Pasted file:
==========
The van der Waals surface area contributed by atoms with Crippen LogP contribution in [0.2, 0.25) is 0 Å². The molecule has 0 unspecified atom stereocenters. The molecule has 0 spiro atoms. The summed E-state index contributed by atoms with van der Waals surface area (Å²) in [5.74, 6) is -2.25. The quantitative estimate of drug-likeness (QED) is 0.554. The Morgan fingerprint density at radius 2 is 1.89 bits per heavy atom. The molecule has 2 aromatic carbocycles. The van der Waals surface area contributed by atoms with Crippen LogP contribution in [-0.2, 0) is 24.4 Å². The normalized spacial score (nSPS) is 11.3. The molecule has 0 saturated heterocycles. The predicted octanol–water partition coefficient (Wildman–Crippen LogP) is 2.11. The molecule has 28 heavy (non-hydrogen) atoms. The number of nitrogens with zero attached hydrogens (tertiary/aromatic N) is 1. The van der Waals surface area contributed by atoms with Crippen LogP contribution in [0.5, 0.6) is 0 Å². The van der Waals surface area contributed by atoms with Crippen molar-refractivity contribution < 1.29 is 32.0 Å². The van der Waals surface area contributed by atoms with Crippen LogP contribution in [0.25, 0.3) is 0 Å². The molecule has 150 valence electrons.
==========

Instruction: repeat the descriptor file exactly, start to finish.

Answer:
The van der Waals surface area contributed by atoms with Crippen LogP contribution in [0.2, 0.25) is 0 Å². The molecule has 0 unspecified atom stereocenters. The molecule has 0 spiro atoms. The summed E-state index contributed by atoms with van der Waals surface area (Å²) in [5.74, 6) is -2.25. The quantitative estimate of drug-likeness (QED) is 0.554. The Morgan fingerprint density at radius 2 is 1.89 bits per heavy atom. The molecule has 2 aromatic carbocycles. The van der Waals surface area contributed by atoms with Crippen LogP contribution in [-0.2, 0) is 24.4 Å². The normalized spacial score (nSPS) is 11.3. The molecule has 0 saturated heterocycles. The predicted octanol–water partition coefficient (Wildman–Crippen LogP) is 2.11. The molecule has 28 heavy (non-hydrogen) atoms. The number of nitrogens with zero attached hydrogens (tertiary/aromatic N) is 1. The van der Waals surface area contributed by atoms with Crippen LogP contribution in [0.5, 0.6) is 0 Å². The van der Waals surface area contributed by atoms with Crippen molar-refractivity contribution < 1.29 is 32.0 Å². The van der Waals surface area contributed by atoms with Crippen LogP contribution in [0.25, 0.3) is 0 Å². The molecule has 150 valence electrons.